Cursive – “I Am Gemini”

Cursive are no strangers to the concept album. Veterans of Conor Oberst’s Saddle Creek Records, the post-hardcore/indie rockers from Omaha, Nebraska, struck it big with 2000’s Domestica, 2003’s masterpiece The Ugly Organ, and 2006’s Happy Hollow – all of which were concept albums. Following a lack-luster release in 2009’s Mama, I’m Swollen, Cursive return to their conceptual formula with I Am Gemini.

I Am Gemini tells the tale of two twins – one good, one bad – that were separated at birth and are meeting for the first time. The album gets off to a great start with “This House Alive” which is both melodic and soft at first, but gradually builds as lead vocalist Tim Kasher introduces the good twin to the evil one. He belts out “There are voices in the dead of night / As I am screaming ‘I am Gemini.’” Kasher has always been known to be very personal, very tongue-in-cheek when it comes to lyrics, but in a very keen way Kasher is able to relay the same passion and cleverness through the perspective of the two twins.

The album features a consistent array of catchy riffs and snappy drumbeats, but each track features a different nuance that serves as a memorable moment in the grand scheme of I Am Gemini. Take “Warmer Warmer” for example: an upbeat, palm-muted toe-tapper that evolves eerily into Kasher whispering “Warmer warmer, cried the farmer’s wife / Warmer, warmer, with a carving knife” before kicking into a finale very reminiscent to the days of The Ugly Organ. Another example would be the keyboards to “Gemini” and the memorable line “Somebody’s building a monster it seems and the parts look a lot like mine.” One of the more addictive tracks, “The Cat and Mouse,” highlights Kasher’s impressive lyricism and the band’s overall musicianship, building up to a fast and gritty outro that features the lyrics “Kill the demon, kill your doppelganger.” The final track, “Eulogy for No Name,” features a low-pitched Kasher singing “Soon as you were born, you were aborted, cast away / Child of moral doctrine and rape, Lord knows the monsters that marriage makes” and serves as the perfect ending to this novelesque album.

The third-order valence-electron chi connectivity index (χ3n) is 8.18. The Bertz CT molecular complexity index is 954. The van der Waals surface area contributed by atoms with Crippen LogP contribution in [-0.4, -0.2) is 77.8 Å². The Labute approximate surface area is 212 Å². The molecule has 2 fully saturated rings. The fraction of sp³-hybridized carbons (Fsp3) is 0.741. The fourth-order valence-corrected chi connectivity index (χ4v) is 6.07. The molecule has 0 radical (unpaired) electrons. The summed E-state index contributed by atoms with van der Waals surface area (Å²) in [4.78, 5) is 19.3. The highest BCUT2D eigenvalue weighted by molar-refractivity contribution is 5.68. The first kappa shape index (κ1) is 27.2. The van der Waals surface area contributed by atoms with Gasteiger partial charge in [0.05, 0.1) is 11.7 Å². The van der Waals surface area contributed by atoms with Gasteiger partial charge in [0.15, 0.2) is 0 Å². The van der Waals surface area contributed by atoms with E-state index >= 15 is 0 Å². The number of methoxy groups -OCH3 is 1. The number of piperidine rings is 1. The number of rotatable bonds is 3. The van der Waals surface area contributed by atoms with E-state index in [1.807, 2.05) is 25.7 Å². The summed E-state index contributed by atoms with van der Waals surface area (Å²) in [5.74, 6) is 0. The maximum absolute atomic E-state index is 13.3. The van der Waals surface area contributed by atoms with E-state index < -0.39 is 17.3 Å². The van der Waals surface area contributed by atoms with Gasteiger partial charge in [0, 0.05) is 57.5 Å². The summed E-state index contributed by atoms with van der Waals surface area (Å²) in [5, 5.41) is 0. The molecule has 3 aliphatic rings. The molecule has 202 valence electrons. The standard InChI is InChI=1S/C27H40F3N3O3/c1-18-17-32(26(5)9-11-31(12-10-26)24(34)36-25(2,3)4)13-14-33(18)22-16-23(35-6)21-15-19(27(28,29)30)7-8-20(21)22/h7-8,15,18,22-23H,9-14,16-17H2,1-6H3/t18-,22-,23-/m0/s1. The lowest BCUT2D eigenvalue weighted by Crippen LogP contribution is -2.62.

Although there are numerous moments that impress on I Am Gemini, the album fails to leave the lasting impression of previous concept albums. The album has a consistent flow, but many tracks simply cannot hold their own when taken out of the greater context of the album, thus making it tough to fully enjoy the brilliance of the band’s songwriting on this effort. Although I Am Gemini is an album better served for listening from start to finish and rewards those with the attentiveness to do so, credit must be given to the ability to tell a story – and a captivating one at that.

3 out of 5

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